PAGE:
Career profile: how I started my logistics graduate career at Lidl

At university Alejandra Glavina knew she wanted a graduate job in logistics and supply chain. She discusses her career and what happened in her interview.
During my interviews, I tried to ensure that my passion for and knowledge of supply chain were visible in my answers.

Studying development economics and international development at university first taught me how dynamic and strategic a working environment supply chain could be – how it was an area of business with the potential for a lot of innovation where you needed to keep the big picture in mind. Knowing that I wanted to work in this area, I moved to Manchester to study for a masters degree in operations, project and supply chain management.

After I had completed the masters, I began to work in financial research, but in my spare time I was still reading articles and news stories about topics such as sustainability issues and technological developments in supply chain. I was attracted to getting a job more related to my interests and found Lidl’s graduate management development programme online. Having studied in Germany during my bachelors degree, I was very familiar with Lidl and knew they were expanding into more countries in Europe. I thought that this could offer me opportunities for development and the chance to see a complex supply chain in action.

The recruitment process for the supply chain graduate job at Lidl

The application process involved a CV, covering letter and two stages of interviews. During the interviews, I knew I had relevant experience, so I just tried to do my best and sell that to them, ensuring that my passion and knowledge of supply chain were visible in as many of my answers as possible. I was a bit nervous but the interviewers really managed to put me at ease. It was such a relaxed environment that I was able to be spontaneous in my answers, which definitely helped me to show my passion. I knew that, even if I did not get this role, I was prepared to try again until I succeeded. Needless to say, I was delighted that I didn’t have to.

The graduate management development programme is designed to give you a general exposure to many of the retailer’s departments through a number of rotations. My first rotation was spent getting accustomed to Lidl’s stores and it was agreed that my next rotation would be in supply chain, as I was keen to learn more about it. Being able to help establish a bridge between suppliers, both domestic and international, and customers was very exciting. However, eventually it was time for me to move onto another rotation. I expressed my wishes to stay a bit longer and the business listened; I was assigned to a supply chain project at head office. I really appreciate how flexible Lidl has been in allowing me to diverge from the graduate programme and be absorbed into the supply chain team.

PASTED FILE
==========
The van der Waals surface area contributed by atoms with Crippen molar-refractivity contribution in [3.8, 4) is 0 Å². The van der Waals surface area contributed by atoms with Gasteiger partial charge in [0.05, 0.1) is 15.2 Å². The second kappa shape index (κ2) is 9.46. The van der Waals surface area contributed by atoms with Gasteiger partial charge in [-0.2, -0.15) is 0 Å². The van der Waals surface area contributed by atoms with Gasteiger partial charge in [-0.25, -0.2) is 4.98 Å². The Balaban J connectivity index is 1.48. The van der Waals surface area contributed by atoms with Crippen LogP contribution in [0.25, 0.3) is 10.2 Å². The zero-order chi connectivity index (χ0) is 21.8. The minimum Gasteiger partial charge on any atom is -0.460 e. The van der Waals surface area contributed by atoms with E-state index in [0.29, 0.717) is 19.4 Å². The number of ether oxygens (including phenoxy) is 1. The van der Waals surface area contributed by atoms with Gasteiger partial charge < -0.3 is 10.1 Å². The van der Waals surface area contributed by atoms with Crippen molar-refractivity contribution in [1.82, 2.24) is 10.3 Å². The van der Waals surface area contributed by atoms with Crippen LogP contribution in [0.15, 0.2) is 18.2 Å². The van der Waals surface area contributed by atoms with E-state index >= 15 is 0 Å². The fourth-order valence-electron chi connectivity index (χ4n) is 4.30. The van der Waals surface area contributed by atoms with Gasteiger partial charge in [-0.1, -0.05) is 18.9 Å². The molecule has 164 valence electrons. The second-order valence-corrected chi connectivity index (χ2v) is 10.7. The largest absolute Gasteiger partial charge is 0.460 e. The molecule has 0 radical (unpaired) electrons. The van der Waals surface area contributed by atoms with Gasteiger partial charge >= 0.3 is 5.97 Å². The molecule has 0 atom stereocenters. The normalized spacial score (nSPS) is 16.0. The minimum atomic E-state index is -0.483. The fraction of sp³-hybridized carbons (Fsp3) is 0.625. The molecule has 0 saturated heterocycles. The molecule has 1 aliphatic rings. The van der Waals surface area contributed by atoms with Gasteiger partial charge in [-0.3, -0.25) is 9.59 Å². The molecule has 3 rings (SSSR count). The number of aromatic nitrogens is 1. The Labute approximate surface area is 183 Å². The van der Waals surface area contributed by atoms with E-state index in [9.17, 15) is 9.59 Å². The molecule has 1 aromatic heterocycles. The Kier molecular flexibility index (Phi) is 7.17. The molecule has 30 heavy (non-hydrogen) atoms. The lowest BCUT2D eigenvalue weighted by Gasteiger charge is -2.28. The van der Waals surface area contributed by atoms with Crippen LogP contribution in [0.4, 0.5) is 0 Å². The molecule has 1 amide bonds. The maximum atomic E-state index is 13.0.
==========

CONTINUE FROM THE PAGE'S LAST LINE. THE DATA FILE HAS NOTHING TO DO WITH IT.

Gaining international experience

So, from May 2016 to March 2017, I was based in the head office in Wimbledon, working on producing training and development materials for supply chain teams nationwide. The opportunity arose to move to Germany to learn about a new automated ordering system for supply chain planning, forecasting and distribution, which I was very happy to accept. Currently, my day-to-day job involves learning the ins and outs of this new system, but I’ve also visited other countries to assist in the system’s implementation. I recently visited the head office and regional distribution offices of Lidl’s Austrian business to collect feedback to assist in this system’s rollout in the UK.  Once I return to the UK, I’ll be training and offering technical support to teams on using this new system. I feel an incredible sense of achievement when I think that within two years I’ve moved from Manchester to London to Germany and have rotated round several different positions. Thanks to the support and flexibility of my colleagues and managers, I am now working on a project that will affect the whole of the supply chain at Lidl.

Adapting to working life

Working in project management within a fast-paced industry and travelling internationally means being able to be flexible. Although this moving around can be a challenge, I’ve found it to be absolutely fascinating as it has developed my adaptability; I see it more as a continuing journey and ongoing progression. I’ve been able to learn how to establish fruitful business relationships with people regardless of their position in the company or which country they work in, and I’ve come to truly appreciate the diversity of thought and of people within this global organisation.

Advice for finding the right job for you

For me it is vital that throughout the job search process that you remain true to yourself. You should search for roles that match your interests and you feel can help you achieve your ambitions or will support your aspirations. Considering your strengths and weaknesses, as well as what you will enjoy doing every day is crucial to finding the right job for you. I feel like I’ve found my perfect role in supply chain by following my passion, interests and aspirations – hopefully you can too.

Exclusive content for The Guardian UK 300 2017/18. Copyright of all material written by TARGETjobs lies solely with GTI Media.

View The Guardian UK 300.